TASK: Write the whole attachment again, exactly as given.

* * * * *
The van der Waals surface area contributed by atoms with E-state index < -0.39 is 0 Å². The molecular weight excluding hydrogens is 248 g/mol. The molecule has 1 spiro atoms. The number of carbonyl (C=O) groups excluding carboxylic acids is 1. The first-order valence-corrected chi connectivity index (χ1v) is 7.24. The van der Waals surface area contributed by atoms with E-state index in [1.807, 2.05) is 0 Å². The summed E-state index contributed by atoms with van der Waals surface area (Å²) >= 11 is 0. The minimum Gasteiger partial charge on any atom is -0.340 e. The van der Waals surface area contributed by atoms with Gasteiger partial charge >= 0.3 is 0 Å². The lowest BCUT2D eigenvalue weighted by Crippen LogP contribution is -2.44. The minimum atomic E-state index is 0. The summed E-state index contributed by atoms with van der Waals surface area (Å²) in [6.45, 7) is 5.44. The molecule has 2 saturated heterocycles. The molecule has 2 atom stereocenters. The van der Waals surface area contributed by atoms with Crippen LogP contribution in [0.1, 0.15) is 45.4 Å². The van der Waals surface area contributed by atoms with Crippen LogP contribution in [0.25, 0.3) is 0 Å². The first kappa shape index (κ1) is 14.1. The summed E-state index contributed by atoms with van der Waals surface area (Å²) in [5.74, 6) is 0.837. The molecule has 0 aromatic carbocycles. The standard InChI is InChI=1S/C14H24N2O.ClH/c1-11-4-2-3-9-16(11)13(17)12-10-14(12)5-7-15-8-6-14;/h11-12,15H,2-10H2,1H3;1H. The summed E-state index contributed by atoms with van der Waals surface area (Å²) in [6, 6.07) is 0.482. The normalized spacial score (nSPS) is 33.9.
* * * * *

The van der Waals surface area contributed by atoms with E-state index < -0.39 is 0 Å². The molecular weight excluding hydrogens is 248 g/mol. The molecule has 1 spiro atoms. The number of carbonyl (C=O) groups excluding carboxylic acids is 1. The first-order valence-corrected chi connectivity index (χ1v) is 7.24. The van der Waals surface area contributed by atoms with E-state index in [1.807, 2.05) is 0 Å². The summed E-state index contributed by atoms with van der Waals surface area (Å²) >= 11 is 0. The minimum Gasteiger partial charge on any atom is -0.340 e. The van der Waals surface area contributed by atoms with Gasteiger partial charge >= 0.3 is 0 Å². The lowest BCUT2D eigenvalue weighted by Crippen LogP contribution is -2.44. The minimum atomic E-state index is 0. The summed E-state index contributed by atoms with van der Waals surface area (Å²) in [6.45, 7) is 5.44. The molecule has 2 saturated heterocycles. The molecule has 2 atom stereocenters. The van der Waals surface area contributed by atoms with Crippen LogP contribution in [0.1, 0.15) is 45.4 Å². The van der Waals surface area contributed by atoms with Crippen LogP contribution in [0.25, 0.3) is 0 Å². The first kappa shape index (κ1) is 14.1. The summed E-state index contributed by atoms with van der Waals surface area (Å²) in [5.74, 6) is 0.837. The molecule has 0 aromatic carbocycles. The standard InChI is InChI=1S/C14H24N2O.ClH/c1-11-4-2-3-9-16(11)13(17)12-10-14(12)5-7-15-8-6-14;/h11-12,15H,2-10H2,1H3;1H. The summed E-state index contributed by atoms with van der Waals surface area (Å²) in [6, 6.07) is 0.482. The normalized spacial score (nSPS) is 33.9.